Tuesday, June 17, 2008

Nîmes it seems, is deemed to be supreme

My wife and I were invited to dinner with good friends. A nice couple from Nîmes. We arrived early and they showed us around their marvelous old town. Operative word 'old'. According to Wikipedia Nîmes had a presence of semi-nomadic cultivators in the period 4000 to 3500 BC. Somewhere around 28 BC Rome realized the semi-nomadic cultivators were not keeping up the place and they were always late with the rent so they were ousted. Rome took over and built some Roman bling. Those Romans , their bling is all over this country.This is the Nîmes Amphitheatre. Very impressive. Like the Colosseo In Rome.
This is the the Maison Carrée

This is the The Jardins de la Fontaine

This the center of town - notice the palm tree, stay with me on this.

This crocodile (it's made of bronze,very life like) is by the Palm tree. . . .

And this is the town coat of arms.

and, as all towns in the South of France there is always great things happening.

Sunday, June 08, 2008

I think I figured out how to post a video.

This is the brass band I mentioned in the previous post. Somewhere in the middle a little boy starts dancing and it's hilarious.

I'm still here, where have I been?

We're still in France. After our trip to Italy we fell into work/life routine and I took a little hiatus from photography. I still love it and I will definitely continue doing it – but I took a little breather. As for

France, it is still beautiful and we’re enjoying ourselves but our time is dwindling. We only have a month and half left and then it will be back to the U.S of A. Are we anxious? Yes, we are. Two years is long time to live outside your country. But we are also sad to be leaving so many French friends. I think this experience has changed me and my way of thinking about the world. We went up to the center of Montpellier last Sunday and just sat at a sidewalk café and watched Europe meander by our little table. My wife had a coke and I had a beer. We might have waved an American flag over our head with that order. As always street musicians were everywhere and a brass band formed around the statue of the three graces. They were good. I will try to post a video.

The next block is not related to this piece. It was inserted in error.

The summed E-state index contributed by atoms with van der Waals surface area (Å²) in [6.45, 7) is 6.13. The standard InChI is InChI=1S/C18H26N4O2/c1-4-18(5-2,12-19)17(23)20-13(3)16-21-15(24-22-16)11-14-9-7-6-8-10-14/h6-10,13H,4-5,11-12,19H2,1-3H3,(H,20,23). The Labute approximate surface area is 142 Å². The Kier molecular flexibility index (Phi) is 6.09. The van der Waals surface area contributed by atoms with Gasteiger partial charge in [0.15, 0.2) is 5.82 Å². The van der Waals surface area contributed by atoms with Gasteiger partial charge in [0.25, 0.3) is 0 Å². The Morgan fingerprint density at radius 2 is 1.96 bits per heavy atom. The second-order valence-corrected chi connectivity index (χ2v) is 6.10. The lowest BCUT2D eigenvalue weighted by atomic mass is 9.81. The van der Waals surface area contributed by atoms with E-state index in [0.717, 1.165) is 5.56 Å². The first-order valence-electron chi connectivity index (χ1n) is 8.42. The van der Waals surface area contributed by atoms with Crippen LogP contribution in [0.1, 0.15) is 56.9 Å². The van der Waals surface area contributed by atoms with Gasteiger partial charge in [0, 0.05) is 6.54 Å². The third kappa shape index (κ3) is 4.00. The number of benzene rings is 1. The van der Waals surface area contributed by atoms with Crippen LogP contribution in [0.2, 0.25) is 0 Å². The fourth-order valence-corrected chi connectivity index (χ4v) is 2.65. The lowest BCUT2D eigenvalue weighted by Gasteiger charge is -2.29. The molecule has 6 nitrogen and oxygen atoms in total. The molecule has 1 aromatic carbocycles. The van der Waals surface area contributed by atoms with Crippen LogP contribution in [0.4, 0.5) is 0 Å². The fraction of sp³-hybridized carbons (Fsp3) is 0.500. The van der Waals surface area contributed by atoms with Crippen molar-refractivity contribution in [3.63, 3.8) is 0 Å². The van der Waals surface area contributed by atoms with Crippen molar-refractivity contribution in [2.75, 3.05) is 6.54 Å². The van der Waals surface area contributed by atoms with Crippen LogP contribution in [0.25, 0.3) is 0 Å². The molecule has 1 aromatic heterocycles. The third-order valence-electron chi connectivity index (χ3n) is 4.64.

Tuesday, January 29, 2008

Another great French Lunch

Les Gourmand.

I had another great French lunch with the good friends I work with.
I had :

Gâteau de foie gras aux éclats de pistaches, réduction de Carthagène et bouquet fraîcheur

Jarreton d’agneau braisé aux aromates, mijoté d’haricot coco à l’ancienne, ails confits

for wine we had :

Le chèvre frais du Pic St Loup

Um, cheese, fromage . . .sorry it wasn't on the menu. Goat cheese I think, very good.

Crème brûlée aux marrons, fleur de thym et brisures de marrons glacés

Monday, January 07, 2008

Sunday, January 06, 2008

Venice Entrance

One thing I noticed about Italy and it's different cities is that they are like an Italian family, all related, but with entirely different personalities. With that said Venice was like the crazy uncle that always had everyone laughing at the dinner table.

Venice - Gondola

The Gondola is symbol of master Venetian craftsmanship. They are built to list to one side so when the gondolier stands to the other side the craft sits straight in the water. Aside from gondolas the city conducted most of it business through these waterways.
One interesting thing I saw was a "mason boat" (my own terminology.) It was a long boat with a cement mixer mounted in the middle. There was cement, sand and gravel on one side with a tender, and the masons worked on the other side. If work needed to be done on the front of a building they pulled up to it and went to work.

Saturday, January 05, 2008

Venice - Piazza San Marco

The Piazza San Marco is a beautiful square and the largest square in Venice. It's a must see if your in Venice, pigeons know this as well. It was like playing a game of bird-twister walking across the square. The architecture was incredible to see.

On the otherside of the Piazza was the Piazzetta that opened into the lagoon at the mouth of the Grand Canal. Two tall pillars stood at the waters edge and top of them were statues of Venice's two patron saints Marco and Todaro (see insets.) Between the two columns was the
site of executions. Our guide said all the people you see passing between the columns are tourists . Because of local superstitions no local Venetians will pass through them.
Did I walk between?. . .um, no. Why tempt fate?
As always, click picture for larger view